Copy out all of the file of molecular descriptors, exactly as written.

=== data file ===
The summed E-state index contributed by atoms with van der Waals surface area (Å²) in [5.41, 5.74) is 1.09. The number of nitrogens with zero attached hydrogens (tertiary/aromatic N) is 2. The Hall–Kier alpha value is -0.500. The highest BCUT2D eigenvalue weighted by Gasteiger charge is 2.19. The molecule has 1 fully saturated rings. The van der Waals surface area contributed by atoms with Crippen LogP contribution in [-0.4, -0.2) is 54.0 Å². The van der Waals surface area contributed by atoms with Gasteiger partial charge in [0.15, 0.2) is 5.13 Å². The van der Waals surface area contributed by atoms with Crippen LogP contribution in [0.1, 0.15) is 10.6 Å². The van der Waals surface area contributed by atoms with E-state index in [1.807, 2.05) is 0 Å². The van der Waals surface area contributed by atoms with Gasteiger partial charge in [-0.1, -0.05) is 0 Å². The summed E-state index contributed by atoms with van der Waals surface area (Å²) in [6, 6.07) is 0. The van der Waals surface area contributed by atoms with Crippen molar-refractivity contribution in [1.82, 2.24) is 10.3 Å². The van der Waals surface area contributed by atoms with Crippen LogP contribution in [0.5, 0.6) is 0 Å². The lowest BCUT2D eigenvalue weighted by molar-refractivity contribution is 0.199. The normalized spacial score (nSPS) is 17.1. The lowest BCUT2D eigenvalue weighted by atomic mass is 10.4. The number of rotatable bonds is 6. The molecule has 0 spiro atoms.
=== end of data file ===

The summed E-state index contributed by atoms with van der Waals surface area (Å²) in [5.41, 5.74) is 1.09. The number of nitrogens with zero attached hydrogens (tertiary/aromatic N) is 2. The Hall–Kier alpha value is -0.500. The highest BCUT2D eigenvalue weighted by Gasteiger charge is 2.19. The molecule has 1 fully saturated rings. The van der Waals surface area contributed by atoms with Crippen LogP contribution in [-0.4, -0.2) is 54.0 Å². The van der Waals surface area contributed by atoms with Gasteiger partial charge in [0.15, 0.2) is 5.13 Å². The van der Waals surface area contributed by atoms with Crippen LogP contribution in [0.1, 0.15) is 10.6 Å². The van der Waals surface area contributed by atoms with E-state index in [1.807, 2.05) is 0 Å². The van der Waals surface area contributed by atoms with Gasteiger partial charge in [-0.1, -0.05) is 0 Å². The summed E-state index contributed by atoms with van der Waals surface area (Å²) in [6, 6.07) is 0. The van der Waals surface area contributed by atoms with Crippen molar-refractivity contribution in [1.82, 2.24) is 10.3 Å². The van der Waals surface area contributed by atoms with Crippen LogP contribution in [0.5, 0.6) is 0 Å². The lowest BCUT2D eigenvalue weighted by molar-refractivity contribution is 0.199. The normalized spacial score (nSPS) is 17.1. The lowest BCUT2D eigenvalue weighted by atomic mass is 10.4. The number of rotatable bonds is 6. The molecule has 0 spiro atoms.